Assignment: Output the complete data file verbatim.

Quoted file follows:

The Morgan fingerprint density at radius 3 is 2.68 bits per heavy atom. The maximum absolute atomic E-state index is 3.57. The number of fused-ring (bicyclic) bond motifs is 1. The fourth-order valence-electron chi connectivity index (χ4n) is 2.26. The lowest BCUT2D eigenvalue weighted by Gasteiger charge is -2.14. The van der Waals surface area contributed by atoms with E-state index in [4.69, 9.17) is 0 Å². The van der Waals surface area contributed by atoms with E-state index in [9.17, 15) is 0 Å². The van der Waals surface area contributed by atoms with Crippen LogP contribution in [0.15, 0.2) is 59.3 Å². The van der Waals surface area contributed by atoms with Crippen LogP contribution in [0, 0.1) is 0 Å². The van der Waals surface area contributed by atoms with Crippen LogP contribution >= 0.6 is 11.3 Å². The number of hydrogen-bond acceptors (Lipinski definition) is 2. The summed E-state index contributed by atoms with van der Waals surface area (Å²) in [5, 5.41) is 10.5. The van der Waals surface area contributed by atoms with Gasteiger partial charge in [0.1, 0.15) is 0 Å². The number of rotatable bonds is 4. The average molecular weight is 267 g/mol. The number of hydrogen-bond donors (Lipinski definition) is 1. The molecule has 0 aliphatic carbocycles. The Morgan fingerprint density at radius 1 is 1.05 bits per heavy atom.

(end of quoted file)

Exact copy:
The Morgan fingerprint density at radius 3 is 2.68 bits per heavy atom. The maximum absolute atomic E-state index is 3.57. The number of fused-ring (bicyclic) bond motifs is 1. The fourth-order valence-electron chi connectivity index (χ4n) is 2.26. The lowest BCUT2D eigenvalue weighted by Gasteiger charge is -2.14. The van der Waals surface area contributed by atoms with E-state index in [4.69, 9.17) is 0 Å². The van der Waals surface area contributed by atoms with E-state index in [9.17, 15) is 0 Å². The van der Waals surface area contributed by atoms with Crippen LogP contribution in [0.15, 0.2) is 59.3 Å². The van der Waals surface area contributed by atoms with Crippen LogP contribution in [0, 0.1) is 0 Å². The van der Waals surface area contributed by atoms with Crippen LogP contribution >= 0.6 is 11.3 Å². The number of hydrogen-bond acceptors (Lipinski definition) is 2. The summed E-state index contributed by atoms with van der Waals surface area (Å²) in [5, 5.41) is 10.5. The van der Waals surface area contributed by atoms with Gasteiger partial charge in [0.1, 0.15) is 0 Å². The number of rotatable bonds is 4. The average molecular weight is 267 g/mol. The number of hydrogen-bond donors (Lipinski definition) is 1. The molecule has 0 aliphatic carbocycles. The Morgan fingerprint density at radius 1 is 1.05 bits per heavy atom.